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Cathay Pacific Reports Growth in Passenger Numbers Despite Protests, Future Looks Less Certain

Cathay Pacific Reports Growth in Passenger Numbers Despite Protests, Future Looks Less Certain

Cathay Pacific Reports Growth in Passenger Numbers Despite Protests But Future Looks Less Certain

Hong Kong has been rocked by massive protests for more than 11-weeks now but despite the political crisis gripping the region, its main airline has still witnessed a rise in passenger numbers for the month of July.  Cathay Pacific and its regional subsidiary Cathay Dragon today reported a 4 per cent increase in passengers for July compared to the same month a year ago.

More than 3.2 million passengers flew with the airline last month, while during the first seven months of the year, passenger numbers have increased by 4.4 per cent.  But while Cathay says the recent turmoil didn’t have much of an effect on its July figures, that might not be the case for the rest of the year.

“Recent events in Hong Kong over the past two months did not substantially impact our passenger business in July; however, we anticipate a much more significant impact to our revenue in August and onwards,” commented Cathay’s newly appointed CCO Ronald Lam.

“Traffic into Hong Kong, both business and leisure, has weakened substantially and we’ve also now seen ex-Hong Kong traffic starting to soften, especially on our short-haul network including mainland China, Taiwan, South Korea and South East Asia.”

Cathay Pacific has previously warned that forward bookings are being “adversely impacted” by the protest movement, with some figures suggesting bookings are down by double digits.  It’s not known whether the widely reported protests at Hong Kong International Airport last week may have had an even bigger impact on future bookings.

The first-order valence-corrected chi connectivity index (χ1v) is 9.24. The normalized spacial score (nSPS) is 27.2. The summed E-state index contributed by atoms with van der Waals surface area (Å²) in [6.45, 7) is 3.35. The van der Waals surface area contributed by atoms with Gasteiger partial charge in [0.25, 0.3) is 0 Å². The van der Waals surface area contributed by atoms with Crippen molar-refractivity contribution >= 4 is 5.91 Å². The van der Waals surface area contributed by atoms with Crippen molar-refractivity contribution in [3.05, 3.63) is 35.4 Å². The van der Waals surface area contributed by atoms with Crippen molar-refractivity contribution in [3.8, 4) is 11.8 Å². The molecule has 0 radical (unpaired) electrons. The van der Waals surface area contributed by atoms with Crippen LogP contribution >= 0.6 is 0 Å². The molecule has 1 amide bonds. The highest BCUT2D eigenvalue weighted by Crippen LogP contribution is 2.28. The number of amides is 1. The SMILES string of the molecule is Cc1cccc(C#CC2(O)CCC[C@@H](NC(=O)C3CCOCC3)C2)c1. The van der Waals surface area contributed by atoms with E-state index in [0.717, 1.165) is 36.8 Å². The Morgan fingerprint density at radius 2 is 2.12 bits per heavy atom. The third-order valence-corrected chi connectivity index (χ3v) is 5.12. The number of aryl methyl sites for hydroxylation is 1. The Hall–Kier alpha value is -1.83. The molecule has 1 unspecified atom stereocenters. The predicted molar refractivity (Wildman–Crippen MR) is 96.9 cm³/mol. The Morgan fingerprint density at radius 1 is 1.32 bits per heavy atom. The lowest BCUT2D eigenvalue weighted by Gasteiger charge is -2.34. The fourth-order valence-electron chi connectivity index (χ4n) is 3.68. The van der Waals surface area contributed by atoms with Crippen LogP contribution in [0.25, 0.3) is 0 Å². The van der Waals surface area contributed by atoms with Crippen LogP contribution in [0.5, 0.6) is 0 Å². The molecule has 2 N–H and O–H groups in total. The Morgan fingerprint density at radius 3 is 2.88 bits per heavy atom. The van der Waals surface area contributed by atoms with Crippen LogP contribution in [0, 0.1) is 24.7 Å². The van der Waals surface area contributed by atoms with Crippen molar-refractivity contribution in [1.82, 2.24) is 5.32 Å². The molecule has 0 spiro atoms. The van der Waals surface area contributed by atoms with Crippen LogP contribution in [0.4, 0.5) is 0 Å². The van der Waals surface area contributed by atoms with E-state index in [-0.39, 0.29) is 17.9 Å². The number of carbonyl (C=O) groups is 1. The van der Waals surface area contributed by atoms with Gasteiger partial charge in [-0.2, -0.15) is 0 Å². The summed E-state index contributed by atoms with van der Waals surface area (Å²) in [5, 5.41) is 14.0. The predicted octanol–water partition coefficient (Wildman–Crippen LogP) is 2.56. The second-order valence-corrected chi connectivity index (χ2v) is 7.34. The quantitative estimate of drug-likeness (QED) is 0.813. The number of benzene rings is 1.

The airline has come in for heavy criticism from Beijing over its original stance on the protest movement, forcing Cathay into an embarrassing u-turn to prevent damaging sanctions from the mainland.  While Cathay has thrown its weight behind Beijing and the Hong Kong government to show compliance with authorities, it doesn’t look like the airline is completely out of the woods just yet.

Beijing’s English language mouthpiece the Global Times, yesterday said shares in Cathay Pacific would not “reverse their downtrend in the near future”.

Both Cathay’s former Chief Executive, Rupert Hogg and Chief Commercial Officer, Paul Loo resigned suddenly and with immediate effect last Friday.  Hogg said he must take “responsibility” for recent events that had plunged Cathay into turmoil.  The airline has strongly denounced the protest movement and sacked at least two pilots and a member of ground staff in an attempt to win back the support of Beijing.

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